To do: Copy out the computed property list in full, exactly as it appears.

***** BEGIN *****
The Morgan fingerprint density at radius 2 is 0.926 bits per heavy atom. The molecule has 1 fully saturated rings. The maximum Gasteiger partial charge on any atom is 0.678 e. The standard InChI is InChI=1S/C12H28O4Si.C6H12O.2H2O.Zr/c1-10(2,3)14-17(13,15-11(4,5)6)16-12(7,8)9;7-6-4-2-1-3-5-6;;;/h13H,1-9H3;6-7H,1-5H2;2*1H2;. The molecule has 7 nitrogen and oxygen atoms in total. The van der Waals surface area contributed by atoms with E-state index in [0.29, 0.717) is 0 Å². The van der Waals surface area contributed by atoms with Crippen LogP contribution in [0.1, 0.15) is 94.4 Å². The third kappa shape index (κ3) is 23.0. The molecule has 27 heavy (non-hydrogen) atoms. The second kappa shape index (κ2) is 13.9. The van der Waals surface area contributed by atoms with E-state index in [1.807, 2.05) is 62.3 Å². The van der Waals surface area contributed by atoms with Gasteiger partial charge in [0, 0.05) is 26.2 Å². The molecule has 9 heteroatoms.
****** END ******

The Morgan fingerprint density at radius 2 is 0.926 bits per heavy atom. The molecule has 1 fully saturated rings. The maximum Gasteiger partial charge on any atom is 0.678 e. The standard InChI is InChI=1S/C12H28O4Si.C6H12O.2H2O.Zr/c1-10(2,3)14-17(13,15-11(4,5)6)16-12(7,8)9;7-6-4-2-1-3-5-6;;;/h13H,1-9H3;6-7H,1-5H2;2*1H2;. The molecule has 7 nitrogen and oxygen atoms in total. The van der Waals surface area contributed by atoms with E-state index in [0.29, 0.717) is 0 Å². The van der Waals surface area contributed by atoms with Crippen LogP contribution in [0.1, 0.15) is 94.4 Å². The third kappa shape index (κ3) is 23.0. The molecule has 27 heavy (non-hydrogen) atoms. The second kappa shape index (κ2) is 13.9. The van der Waals surface area contributed by atoms with E-state index in [1.807, 2.05) is 62.3 Å². The van der Waals surface area contributed by atoms with Gasteiger partial charge in [0, 0.05) is 26.2 Å². The molecule has 9 heteroatoms.